which one is tempted to explain in biographical terms.8 If we subtract the date of the publication of Barnouw’s anthology (1948) from that of the publication of Dickey’s The Zodiac (1976) we obtain the result: 28. Dickey
married Maxine Syerson in 1948; she died in 1976, and he married Deborah Dodson. Apart from the traumatic event of his wife’s death is the possibility that Dickey conceived The Zodiac in 1968, twenty-eight years after Marsman’s death, an explanation which appears more plausible for this specific number of years. In his Foreword, Dickey does, indeed, mention the year of Marsman’s death (1940), and he pays homage to his brother-poet within his own poem as well. Moreover, from a New York Quarterly interview we can gather that Dickey works many years on a single poem and that he writes several versions of it: “If I have one principle, rule of thumb, I guess you could say, as a writer, it’s to work on something a long, long time. And try it all different ways” (Packard 149).
As Mason points out, translators need to live with a work for a long time before actually beginning to do something about it. They get different ideas as to what is most effective in the rewriting (45-46). In Dickey’s case, he created a completely different protagonist, another tone and voice which serve to expand and to reevaluate the imagery and Barnouw’s poetics of translation. Barnouw’s The Zodiac became more of a personal story, combined with an increasing desire to understand and to transform the text. Dickey had to come to terms with Barnouw’s text through repeatedly reading and re-writing it, a process reflected throughout The Zodiac. Over the years he concentrated his own thought on the themes of loss, the confrontation with one’s own mortality, and the quest for immortality. Dickey feels that he has a sense of the “original” text, but this comes about by way of identifying his own intuition and his own self with the translation of that text.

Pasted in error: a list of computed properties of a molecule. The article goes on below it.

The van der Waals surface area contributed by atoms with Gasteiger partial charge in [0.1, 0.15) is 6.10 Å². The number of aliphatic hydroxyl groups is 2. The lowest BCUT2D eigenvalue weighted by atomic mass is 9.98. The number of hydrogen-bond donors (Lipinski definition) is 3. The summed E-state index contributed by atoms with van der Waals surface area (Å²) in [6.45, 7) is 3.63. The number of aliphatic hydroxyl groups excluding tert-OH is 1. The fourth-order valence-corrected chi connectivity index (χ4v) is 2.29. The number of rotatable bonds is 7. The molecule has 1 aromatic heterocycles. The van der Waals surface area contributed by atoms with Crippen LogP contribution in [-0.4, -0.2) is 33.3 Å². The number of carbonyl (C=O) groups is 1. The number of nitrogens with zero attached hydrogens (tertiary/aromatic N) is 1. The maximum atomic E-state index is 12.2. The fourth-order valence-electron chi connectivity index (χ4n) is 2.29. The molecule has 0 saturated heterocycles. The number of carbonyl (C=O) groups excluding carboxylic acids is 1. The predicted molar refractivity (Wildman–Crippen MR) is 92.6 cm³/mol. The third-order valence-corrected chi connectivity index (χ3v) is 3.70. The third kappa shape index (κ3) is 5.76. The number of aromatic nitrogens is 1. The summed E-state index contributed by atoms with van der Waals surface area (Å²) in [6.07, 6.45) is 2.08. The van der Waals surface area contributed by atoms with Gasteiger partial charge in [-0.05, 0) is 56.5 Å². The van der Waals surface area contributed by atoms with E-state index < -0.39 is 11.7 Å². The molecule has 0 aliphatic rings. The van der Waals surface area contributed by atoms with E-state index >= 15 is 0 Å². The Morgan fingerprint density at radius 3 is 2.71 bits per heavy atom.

Dickey’s persona, that of the brooding writer who is trying to make all the right connections, to find a pattern in the chaos of crude facts and the divine order, is in a constant struggle against the seduction of solitude: the temptation to wipe out the mess of traumatic experience (e.g. “his bandless wedding-finger” ) by pure exercise of the intellect and of imagination, to abstract everything in a grand and perfect metaphor (e.g. the Lobster), something that can be held in the mind, isolated and complete. His investigation—itself a metaphor for the translator’s project—takes him through despair, solipsism, poetic reverie, sorrowful anger at his own limitations, euphoria: his method is a kind of creative drift, an unfocused receptivity.